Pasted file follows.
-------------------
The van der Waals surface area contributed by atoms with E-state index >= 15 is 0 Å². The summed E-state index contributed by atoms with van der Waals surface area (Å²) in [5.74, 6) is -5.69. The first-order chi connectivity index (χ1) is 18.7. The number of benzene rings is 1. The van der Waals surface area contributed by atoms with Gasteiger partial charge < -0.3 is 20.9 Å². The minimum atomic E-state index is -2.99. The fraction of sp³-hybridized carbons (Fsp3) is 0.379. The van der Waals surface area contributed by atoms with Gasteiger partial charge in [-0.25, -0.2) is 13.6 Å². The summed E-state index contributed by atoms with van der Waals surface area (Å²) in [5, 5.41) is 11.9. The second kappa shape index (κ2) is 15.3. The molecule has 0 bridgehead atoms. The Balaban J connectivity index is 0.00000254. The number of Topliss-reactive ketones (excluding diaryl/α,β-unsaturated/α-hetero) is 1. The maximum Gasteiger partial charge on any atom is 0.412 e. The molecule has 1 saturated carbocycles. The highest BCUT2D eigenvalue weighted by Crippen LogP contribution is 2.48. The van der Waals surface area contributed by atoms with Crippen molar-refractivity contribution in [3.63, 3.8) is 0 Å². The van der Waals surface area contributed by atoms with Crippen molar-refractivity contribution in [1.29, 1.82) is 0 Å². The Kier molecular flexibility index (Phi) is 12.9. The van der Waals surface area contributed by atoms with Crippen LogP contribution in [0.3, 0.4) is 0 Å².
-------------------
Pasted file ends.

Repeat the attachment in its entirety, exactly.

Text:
The van der Waals surface area contributed by atoms with E-state index >= 15 is 0 Å². The summed E-state index contributed by atoms with van der Waals surface area (Å²) in [5.74, 6) is -5.69. The first-order chi connectivity index (χ1) is 18.7. The number of benzene rings is 1. The van der Waals surface area contributed by atoms with Gasteiger partial charge < -0.3 is 20.9 Å². The minimum atomic E-state index is -2.99. The fraction of sp³-hybridized carbons (Fsp3) is 0.379. The van der Waals surface area contributed by atoms with Gasteiger partial charge in [-0.25, -0.2) is 13.6 Å². The summed E-state index contributed by atoms with van der Waals surface area (Å²) in [5, 5.41) is 11.9. The second kappa shape index (κ2) is 15.3. The molecule has 0 bridgehead atoms. The Balaban J connectivity index is 0.00000254. The number of Topliss-reactive ketones (excluding diaryl/α,β-unsaturated/α-hetero) is 1. The maximum Gasteiger partial charge on any atom is 0.412 e. The molecule has 1 saturated carbocycles. The highest BCUT2D eigenvalue weighted by Crippen LogP contribution is 2.48. The van der Waals surface area contributed by atoms with Crippen molar-refractivity contribution in [3.63, 3.8) is 0 Å². The van der Waals surface area contributed by atoms with Crippen molar-refractivity contribution in [1.29, 1.82) is 0 Å². The Kier molecular flexibility index (Phi) is 12.9. The van der Waals surface area contributed by atoms with Crippen LogP contribution in [0.3, 0.4) is 0 Å².